Motivations, understandings, and experiences of open‐access mega‐journal authors: Results of a large‐scale survey

Authors : Simon Wakeling, Claire Creaser, Stephen Pinfield, Jenny Fry, Valérie Spezi, Peter Willett, Monica Paramita

Open‐access mega‐journals (OAMJs) are characterized by their large scale, wide scope, open‐access (OA) business model, and “soundness‐only” peer review. The last of these controversially discounts the novelty, significance, and relevance of submitted articles and assesses only their “soundness.”

This article reports the results of an international survey of authors (n = 11,883), comparing the responses of OAMJ authors with those of other OA and subscription journals, and drawing comparisons between different OAMJs. Strikingly, OAMJ authors showed a low understanding of soundness‐only peer review: two‐thirds believed OAMJs took into account novelty, significance, and relevance, although there were marked geographical variations.

Author satisfaction with OAMJs, however, was high, with more than 80% of OAMJ authors saying they would publish again in the same journal, although there were variations by title, and levels were slightly lower than subscription journals (over 90%).

Their reasons for choosing to publish in OAMJs included a wide variety of factors, not significantly different from reasons given by authors of other journals, with the most important including the quality of the journal and quality of peer review.

About half of OAMJ articles had been submitted elsewhere before submission to the OAMJ with some evidence of a “cascade” of articles between journals from the same publisher.

URL : Motivations, understandings, and experiences of open‐access mega‐journal authors: Results of a large‐scale survey


Does Academic Publishing Lead to Work-Related Stress or Happiness?

Author : Jaroslava Kubátová

The topic of work-related stress and happiness has recently been of interest to science as well as in practice. Work-related stress has negative effects on workers, organizations, and the whole of society, whereas happiness has positive effects. It is therefore important to monitor the wellbeing of workers.

This article deals with stress and happiness as related to academic publishing. To answer the research question of whether academic publishing leads to stress or happiness, a narrative analysis was conducted.

Narratives from ten Czech academics were collected and analyzed with the use of a categorical-content approach. The categories used are the general causes of work-related stress and happiness as identified in the literature: work overload, ambiguity, conflict, the sense of meaningful work, job satisfaction, and affective organizational commitment.

It was found that academic publishing leads to both work-related stress and happiness. However, stress is more prevalent. Not only do academics experience all the general causes of work-related stress, unfortunately they often lack the sources of happiness. Many specific causes of stress and happiness, as well as unhappiness, were discovered in the narratives.

Several ways to improve the situation have been suggested. Refining policies in human resources is particularly important if universities wish to retain their academics.

URL : Does Academic Publishing Lead to Work-Related Stress or Happiness?


Open Science in the Humanities, or: Open Humanities?

Author : Marcel Knöchelmann

Open science refers to both the practices and norms of more open and transparent communication and research in scientific disciplines and the discourse on these practices and norms.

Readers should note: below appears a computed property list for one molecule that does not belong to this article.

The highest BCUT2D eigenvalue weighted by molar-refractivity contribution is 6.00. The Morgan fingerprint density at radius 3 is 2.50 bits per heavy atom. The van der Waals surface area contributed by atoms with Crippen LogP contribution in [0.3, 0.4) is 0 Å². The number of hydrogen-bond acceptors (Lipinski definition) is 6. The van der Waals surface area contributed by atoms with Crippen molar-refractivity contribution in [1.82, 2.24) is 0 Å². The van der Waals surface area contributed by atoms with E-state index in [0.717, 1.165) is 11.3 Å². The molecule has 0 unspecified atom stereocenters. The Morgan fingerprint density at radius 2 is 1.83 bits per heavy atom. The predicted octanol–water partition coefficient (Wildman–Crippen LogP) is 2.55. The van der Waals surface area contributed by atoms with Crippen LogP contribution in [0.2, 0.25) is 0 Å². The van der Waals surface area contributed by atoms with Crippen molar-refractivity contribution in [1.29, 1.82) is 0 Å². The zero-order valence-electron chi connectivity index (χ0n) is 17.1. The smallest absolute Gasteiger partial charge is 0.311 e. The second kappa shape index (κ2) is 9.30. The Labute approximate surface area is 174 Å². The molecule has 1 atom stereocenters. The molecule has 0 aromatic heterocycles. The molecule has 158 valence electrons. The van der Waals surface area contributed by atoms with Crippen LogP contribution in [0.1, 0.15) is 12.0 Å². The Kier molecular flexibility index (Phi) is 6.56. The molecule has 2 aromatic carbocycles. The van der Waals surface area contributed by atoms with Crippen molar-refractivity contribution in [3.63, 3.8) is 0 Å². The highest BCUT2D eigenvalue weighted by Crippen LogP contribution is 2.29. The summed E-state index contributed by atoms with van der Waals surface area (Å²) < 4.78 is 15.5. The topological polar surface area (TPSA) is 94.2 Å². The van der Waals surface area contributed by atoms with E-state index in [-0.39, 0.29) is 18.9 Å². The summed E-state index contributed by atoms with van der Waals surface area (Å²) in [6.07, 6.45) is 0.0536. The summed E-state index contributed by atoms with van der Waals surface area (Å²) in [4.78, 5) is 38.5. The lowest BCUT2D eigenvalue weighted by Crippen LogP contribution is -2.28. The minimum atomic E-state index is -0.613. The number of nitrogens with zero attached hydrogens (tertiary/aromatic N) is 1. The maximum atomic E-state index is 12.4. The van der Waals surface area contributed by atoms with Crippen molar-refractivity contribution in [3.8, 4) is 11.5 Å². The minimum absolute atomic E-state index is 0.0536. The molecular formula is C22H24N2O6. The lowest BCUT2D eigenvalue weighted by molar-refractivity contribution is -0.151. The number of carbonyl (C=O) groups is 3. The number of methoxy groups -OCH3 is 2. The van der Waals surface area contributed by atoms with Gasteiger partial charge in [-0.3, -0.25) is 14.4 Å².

There is no such discourse dedicated to the humanities. Though the humanities appear to be less coherent as a cluster of scholarship than the sciences are, they do share unique characteristics which lead to distinct scholarly communication and research practices.

A discourse on making these practices more open and transparent needs to take account of these characteristics. The prevalent scientific perspective in the discourse on more open practices does not do so, which confirms that the discourse’s name, open science, indeed excludes the humanities so that talking about open science in the humanities is incoherent.

In this paper, I argue that there needs to be a dedicated discourse for more open research and communication practices in the humanities, one that integrates several elements currently fragmented into smaller, unconnected discourses (such as on open access, preprints, or peer review).

I discuss three essential elements of open science—preprints, open peer review practices, and liberal open licences—in the realm of the humanities to demonstrate why a dedicated open humanities discourse is required.

URL : Open Science in the Humanities, or: Open Humanities?


A Team Approach: Library Publishing Partnerships with Scholarly Societies

Author : Suzanne Cady Stapleton


The journal publishing service at the University of Florida George A. Smathers Libraries is structured to use a team-based approach that integrates subject specialists across the library.


Since 2012, the UF Libraries have worked in partnership with a number of scholarly societies to publish their research. The focus, to date, of academic library publishing on institutional publications belies potential partnerships with scholarly societies and organizations external to the library’s institution.

Services provided, challenges faced, and examples of successful publishing partnerships with UF Libraries are described. The team approach enables the library to be innovative and nimble in response to publishing opportunities.

Scholarly societies most interested in entering publishing contracts with the Libraries publishing program are those that share aspects of the library mission such as accessibility and innovation.


Academic library publishing offers unique partnership opportunities for scholarly societies and external organizations that are mutually beneficial and that complement library publishing of institutional material.